Everyone’s home for summer! At my house that means late nights, excessive noise, empty pantries, and lots of making fun of dopey dad. It also means the home movies come out. We love our home movies. The girls can watch them for hours as if binge-watching a Netflix series. Me, I usually get a little stir crazy after a half an hour and leave to do a chore. When I come back and ask for a recap, they will either roll their eyes at me or give me the Reader’s Digest condensed version of the highlights I missed.
It seems like every time we put one in, I am reminded of some aspect of life that time has washed from my mind. Those films tell stories of good days, before sickness and heartache – when life’s weighty matters were birthday parties, lost toys, and homemade dramatic productions.
One thing that came to light recently was “Funday, Bunday” and it gave me quite a smile. When our third daughter, JB, was very little, she was testing the waters of ballet. She seemed to love it, but there was one problem. On ballet days, the dancers were required to wear ballet buns to school because there wouldn’t be time to fix their hair between the end of school and rehearsal. Little JB liked dance, but she did not like wearing her ballet bun all day. Her long, curly, beautiful hair has always been a point of pride. Although she assures us that the issue was not vanity but comfort, I am not perfectly convinced.
Her older sisters stepped in. Of their own accord, they volunteered to wear ballet buns to school with JB. This became known as Funday, Bunday and kept JB going when she nearly quit dancing simply because of the all-day bun.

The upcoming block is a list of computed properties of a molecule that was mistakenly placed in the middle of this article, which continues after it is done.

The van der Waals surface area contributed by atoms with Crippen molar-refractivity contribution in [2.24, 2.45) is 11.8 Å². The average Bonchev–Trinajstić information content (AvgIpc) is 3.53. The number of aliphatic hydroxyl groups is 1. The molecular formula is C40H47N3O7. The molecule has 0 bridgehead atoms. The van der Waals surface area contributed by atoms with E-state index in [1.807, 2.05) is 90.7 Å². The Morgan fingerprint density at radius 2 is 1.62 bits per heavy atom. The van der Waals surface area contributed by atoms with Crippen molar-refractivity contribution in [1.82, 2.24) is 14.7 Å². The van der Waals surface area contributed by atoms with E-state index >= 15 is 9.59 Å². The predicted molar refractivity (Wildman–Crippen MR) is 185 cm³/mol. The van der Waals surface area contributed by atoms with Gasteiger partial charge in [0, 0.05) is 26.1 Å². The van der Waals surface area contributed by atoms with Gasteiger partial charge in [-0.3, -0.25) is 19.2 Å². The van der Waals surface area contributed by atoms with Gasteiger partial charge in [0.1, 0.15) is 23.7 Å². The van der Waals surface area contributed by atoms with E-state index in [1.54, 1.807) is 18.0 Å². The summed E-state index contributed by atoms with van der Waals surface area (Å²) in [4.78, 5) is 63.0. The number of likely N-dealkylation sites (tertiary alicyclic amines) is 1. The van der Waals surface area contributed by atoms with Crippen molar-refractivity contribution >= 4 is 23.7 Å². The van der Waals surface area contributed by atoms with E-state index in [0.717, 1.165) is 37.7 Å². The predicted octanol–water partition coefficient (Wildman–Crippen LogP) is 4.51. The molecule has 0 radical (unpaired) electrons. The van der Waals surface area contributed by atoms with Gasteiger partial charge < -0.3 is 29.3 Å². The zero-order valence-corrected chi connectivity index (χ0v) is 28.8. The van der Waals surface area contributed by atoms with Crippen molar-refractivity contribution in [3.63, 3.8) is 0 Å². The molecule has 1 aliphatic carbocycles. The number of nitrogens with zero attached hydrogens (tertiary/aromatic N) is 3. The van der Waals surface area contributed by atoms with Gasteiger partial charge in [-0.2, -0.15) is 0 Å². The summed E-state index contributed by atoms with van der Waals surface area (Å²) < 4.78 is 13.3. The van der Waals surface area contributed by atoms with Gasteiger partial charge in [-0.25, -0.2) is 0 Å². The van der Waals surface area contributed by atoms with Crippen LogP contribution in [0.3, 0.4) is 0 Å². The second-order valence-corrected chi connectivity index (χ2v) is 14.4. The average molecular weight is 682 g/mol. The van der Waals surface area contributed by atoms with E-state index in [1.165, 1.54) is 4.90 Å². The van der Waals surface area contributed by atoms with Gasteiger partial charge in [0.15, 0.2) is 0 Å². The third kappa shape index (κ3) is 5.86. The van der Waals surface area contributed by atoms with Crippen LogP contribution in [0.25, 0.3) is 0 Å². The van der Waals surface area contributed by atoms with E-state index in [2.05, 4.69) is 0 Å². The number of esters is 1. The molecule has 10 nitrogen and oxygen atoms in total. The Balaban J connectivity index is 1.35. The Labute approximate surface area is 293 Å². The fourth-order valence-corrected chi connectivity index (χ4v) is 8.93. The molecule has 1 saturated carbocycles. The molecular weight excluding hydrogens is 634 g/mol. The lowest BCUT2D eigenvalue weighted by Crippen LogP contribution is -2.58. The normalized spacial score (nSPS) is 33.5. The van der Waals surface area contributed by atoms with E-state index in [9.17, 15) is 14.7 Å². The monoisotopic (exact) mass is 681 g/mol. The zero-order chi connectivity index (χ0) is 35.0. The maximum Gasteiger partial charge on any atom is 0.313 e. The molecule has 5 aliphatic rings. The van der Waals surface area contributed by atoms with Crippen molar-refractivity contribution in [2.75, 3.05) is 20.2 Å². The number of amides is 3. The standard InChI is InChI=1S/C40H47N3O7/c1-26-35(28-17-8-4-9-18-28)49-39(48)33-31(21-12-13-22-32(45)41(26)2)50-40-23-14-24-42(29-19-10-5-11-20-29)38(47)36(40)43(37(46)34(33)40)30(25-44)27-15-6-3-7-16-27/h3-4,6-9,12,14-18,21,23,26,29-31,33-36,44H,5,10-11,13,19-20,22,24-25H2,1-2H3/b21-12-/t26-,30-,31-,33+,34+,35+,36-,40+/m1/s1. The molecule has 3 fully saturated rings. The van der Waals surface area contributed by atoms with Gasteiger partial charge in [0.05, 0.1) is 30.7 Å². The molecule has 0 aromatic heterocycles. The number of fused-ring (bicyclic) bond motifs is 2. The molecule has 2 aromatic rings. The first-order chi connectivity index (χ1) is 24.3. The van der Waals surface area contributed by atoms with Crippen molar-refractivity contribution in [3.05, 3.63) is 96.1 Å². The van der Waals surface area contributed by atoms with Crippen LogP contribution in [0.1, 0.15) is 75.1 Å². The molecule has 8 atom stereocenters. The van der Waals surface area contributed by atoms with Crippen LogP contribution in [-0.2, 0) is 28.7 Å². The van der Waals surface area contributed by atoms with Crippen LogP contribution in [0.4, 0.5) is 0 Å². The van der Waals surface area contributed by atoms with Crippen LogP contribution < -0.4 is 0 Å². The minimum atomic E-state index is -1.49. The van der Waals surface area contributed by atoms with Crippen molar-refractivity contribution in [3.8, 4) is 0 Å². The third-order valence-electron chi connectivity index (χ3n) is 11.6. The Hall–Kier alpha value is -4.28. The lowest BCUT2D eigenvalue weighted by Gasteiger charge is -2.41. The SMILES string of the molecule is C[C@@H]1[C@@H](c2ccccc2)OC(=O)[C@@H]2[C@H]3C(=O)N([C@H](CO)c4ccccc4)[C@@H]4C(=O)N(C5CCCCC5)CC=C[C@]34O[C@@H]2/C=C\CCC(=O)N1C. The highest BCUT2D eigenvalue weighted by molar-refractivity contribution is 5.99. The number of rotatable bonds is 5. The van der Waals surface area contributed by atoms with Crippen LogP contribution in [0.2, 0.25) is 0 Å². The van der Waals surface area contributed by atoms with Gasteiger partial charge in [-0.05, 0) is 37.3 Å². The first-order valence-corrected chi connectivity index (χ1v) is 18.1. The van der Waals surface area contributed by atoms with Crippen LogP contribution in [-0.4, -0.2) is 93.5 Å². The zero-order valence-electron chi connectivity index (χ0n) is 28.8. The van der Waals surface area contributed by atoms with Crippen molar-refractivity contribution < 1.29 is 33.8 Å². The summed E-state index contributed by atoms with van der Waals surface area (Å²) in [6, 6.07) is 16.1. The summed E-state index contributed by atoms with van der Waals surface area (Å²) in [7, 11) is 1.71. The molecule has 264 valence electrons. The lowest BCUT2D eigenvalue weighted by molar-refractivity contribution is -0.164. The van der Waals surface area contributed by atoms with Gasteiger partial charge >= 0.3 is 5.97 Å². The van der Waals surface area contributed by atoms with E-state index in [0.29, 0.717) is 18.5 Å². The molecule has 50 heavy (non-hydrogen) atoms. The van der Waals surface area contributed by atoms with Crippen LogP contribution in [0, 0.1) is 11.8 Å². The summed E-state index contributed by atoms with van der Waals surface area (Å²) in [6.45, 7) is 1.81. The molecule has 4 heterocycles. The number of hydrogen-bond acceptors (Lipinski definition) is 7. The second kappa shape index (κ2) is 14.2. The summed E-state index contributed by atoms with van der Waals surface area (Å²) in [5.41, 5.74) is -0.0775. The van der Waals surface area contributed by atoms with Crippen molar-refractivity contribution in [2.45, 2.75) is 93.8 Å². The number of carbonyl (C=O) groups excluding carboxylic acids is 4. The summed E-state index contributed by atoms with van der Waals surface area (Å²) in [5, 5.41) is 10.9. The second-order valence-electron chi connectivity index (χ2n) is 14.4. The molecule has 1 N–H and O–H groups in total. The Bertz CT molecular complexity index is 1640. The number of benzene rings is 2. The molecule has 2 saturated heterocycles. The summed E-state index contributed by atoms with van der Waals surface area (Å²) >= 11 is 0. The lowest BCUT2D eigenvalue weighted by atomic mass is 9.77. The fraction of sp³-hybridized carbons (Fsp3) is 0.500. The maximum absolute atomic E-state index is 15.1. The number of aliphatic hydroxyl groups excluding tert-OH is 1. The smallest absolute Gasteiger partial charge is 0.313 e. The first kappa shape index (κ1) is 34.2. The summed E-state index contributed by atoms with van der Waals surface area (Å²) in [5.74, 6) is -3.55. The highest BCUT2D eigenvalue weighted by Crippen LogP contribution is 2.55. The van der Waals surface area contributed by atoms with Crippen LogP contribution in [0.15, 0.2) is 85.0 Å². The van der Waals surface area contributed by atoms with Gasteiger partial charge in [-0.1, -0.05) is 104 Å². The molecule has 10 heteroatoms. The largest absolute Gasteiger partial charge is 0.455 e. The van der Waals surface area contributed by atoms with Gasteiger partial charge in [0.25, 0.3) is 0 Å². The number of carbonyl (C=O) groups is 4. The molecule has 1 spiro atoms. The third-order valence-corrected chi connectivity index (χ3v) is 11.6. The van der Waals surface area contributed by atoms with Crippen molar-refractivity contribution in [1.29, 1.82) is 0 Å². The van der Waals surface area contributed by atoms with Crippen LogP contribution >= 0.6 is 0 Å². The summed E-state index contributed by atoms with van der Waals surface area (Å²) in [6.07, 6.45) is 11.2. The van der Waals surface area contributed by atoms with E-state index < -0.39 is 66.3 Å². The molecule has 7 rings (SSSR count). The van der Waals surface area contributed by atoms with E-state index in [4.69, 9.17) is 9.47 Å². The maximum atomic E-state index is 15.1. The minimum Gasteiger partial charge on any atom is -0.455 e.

Flash forward to today. Ballet is her life’s passion. She adores it, is incredibly good at it, and will likely continue dancing into college. She even teaches ballet to little dancers in their tiny, tight ballet buns. In fact, I would credit ballet and close friends from her dance studio as the pivotal factor that moved her forward after the death of her sister.
And I wonder… if not for the encouragement of two people she admired, would she have quit?
We laugh at the memory of all of them headed to school with their hair up tight. At the time, her sisters had little understanding of the consequences of this little act. But in the end, it may have been huge.
Do I take advantage of such opportunities? Do you?
I want to be a better encourager.
All of us are given moments when we can go a little out of our way to say a kind word or do something that lifts up another fellow human. Can you and I act on those opportunities to encourage others? If more of us did, what would that look like? We might never see the results of our kindness, but a simple act might literally change the future for someone… like Funday, Bunday did.